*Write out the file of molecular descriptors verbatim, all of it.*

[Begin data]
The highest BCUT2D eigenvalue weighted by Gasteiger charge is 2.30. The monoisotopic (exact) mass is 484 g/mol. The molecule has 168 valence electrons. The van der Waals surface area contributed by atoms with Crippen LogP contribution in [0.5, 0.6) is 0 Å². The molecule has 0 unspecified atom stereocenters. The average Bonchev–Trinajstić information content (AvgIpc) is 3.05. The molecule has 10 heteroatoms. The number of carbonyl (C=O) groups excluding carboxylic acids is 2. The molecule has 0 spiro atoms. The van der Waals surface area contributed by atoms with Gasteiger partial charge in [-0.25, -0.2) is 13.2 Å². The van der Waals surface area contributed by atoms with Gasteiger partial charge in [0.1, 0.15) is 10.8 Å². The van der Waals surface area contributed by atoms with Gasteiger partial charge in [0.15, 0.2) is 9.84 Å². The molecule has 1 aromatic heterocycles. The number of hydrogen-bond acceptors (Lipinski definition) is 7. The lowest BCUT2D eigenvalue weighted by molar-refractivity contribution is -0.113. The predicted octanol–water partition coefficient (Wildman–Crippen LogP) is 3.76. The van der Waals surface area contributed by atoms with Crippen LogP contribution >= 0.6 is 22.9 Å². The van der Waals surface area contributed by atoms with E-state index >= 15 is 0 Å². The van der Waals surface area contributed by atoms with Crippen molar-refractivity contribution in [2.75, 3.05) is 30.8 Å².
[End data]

The highest BCUT2D eigenvalue weighted by Gasteiger charge is 2.30. The monoisotopic (exact) mass is 484 g/mol. The molecule has 168 valence electrons. The van der Waals surface area contributed by atoms with Crippen LogP contribution in [0.5, 0.6) is 0 Å². The molecule has 0 unspecified atom stereocenters. The average Bonchev–Trinajstić information content (AvgIpc) is 3.05. The molecule has 10 heteroatoms. The number of carbonyl (C=O) groups excluding carboxylic acids is 2. The molecule has 0 spiro atoms. The van der Waals surface area contributed by atoms with Gasteiger partial charge in [-0.25, -0.2) is 13.2 Å². The van der Waals surface area contributed by atoms with Gasteiger partial charge in [0.1, 0.15) is 10.8 Å². The van der Waals surface area contributed by atoms with Gasteiger partial charge in [0.15, 0.2) is 9.84 Å². The molecule has 1 aromatic heterocycles. The number of hydrogen-bond acceptors (Lipinski definition) is 7. The lowest BCUT2D eigenvalue weighted by molar-refractivity contribution is -0.113. The predicted octanol–water partition coefficient (Wildman–Crippen LogP) is 3.76. The van der Waals surface area contributed by atoms with Crippen LogP contribution >= 0.6 is 22.9 Å². The van der Waals surface area contributed by atoms with E-state index >= 15 is 0 Å². The van der Waals surface area contributed by atoms with Crippen molar-refractivity contribution in [2.75, 3.05) is 30.8 Å².